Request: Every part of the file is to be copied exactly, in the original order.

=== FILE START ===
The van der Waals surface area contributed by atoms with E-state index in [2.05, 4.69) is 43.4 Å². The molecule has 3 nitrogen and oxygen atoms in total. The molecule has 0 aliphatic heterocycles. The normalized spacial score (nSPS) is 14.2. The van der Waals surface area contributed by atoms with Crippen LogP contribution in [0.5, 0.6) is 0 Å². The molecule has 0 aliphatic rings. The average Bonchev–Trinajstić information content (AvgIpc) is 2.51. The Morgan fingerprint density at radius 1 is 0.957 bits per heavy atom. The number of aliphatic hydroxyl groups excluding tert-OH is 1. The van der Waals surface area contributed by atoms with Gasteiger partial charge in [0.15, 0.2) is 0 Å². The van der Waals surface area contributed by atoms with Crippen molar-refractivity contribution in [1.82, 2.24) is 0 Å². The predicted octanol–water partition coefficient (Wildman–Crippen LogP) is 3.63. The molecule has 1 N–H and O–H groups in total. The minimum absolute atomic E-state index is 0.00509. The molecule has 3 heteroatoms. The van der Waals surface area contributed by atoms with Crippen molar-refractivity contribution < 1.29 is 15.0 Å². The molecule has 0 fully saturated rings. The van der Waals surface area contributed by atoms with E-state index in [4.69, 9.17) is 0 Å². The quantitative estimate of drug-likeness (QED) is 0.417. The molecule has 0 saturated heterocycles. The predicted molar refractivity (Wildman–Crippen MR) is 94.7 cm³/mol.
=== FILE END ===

The van der Waals surface area contributed by atoms with E-state index in [2.05, 4.69) is 43.4 Å². The molecule has 3 nitrogen and oxygen atoms in total. The molecule has 0 aliphatic heterocycles. The normalized spacial score (nSPS) is 14.2. The van der Waals surface area contributed by atoms with Crippen LogP contribution in [0.5, 0.6) is 0 Å². The molecule has 0 aliphatic rings. The average Bonchev–Trinajstić information content (AvgIpc) is 2.51. The Morgan fingerprint density at radius 1 is 0.957 bits per heavy atom. The number of aliphatic hydroxyl groups excluding tert-OH is 1. The van der Waals surface area contributed by atoms with Gasteiger partial charge in [0.15, 0.2) is 0 Å². The van der Waals surface area contributed by atoms with Crippen molar-refractivity contribution in [1.82, 2.24) is 0 Å². The predicted octanol–water partition coefficient (Wildman–Crippen LogP) is 3.63. The molecule has 1 N–H and O–H groups in total. The minimum absolute atomic E-state index is 0.00509. The molecule has 3 heteroatoms. The van der Waals surface area contributed by atoms with Crippen molar-refractivity contribution < 1.29 is 15.0 Å². The molecule has 0 fully saturated rings. The van der Waals surface area contributed by atoms with E-state index in [4.69, 9.17) is 0 Å². The quantitative estimate of drug-likeness (QED) is 0.417. The molecule has 0 saturated heterocycles. The predicted molar refractivity (Wildman–Crippen MR) is 94.7 cm³/mol.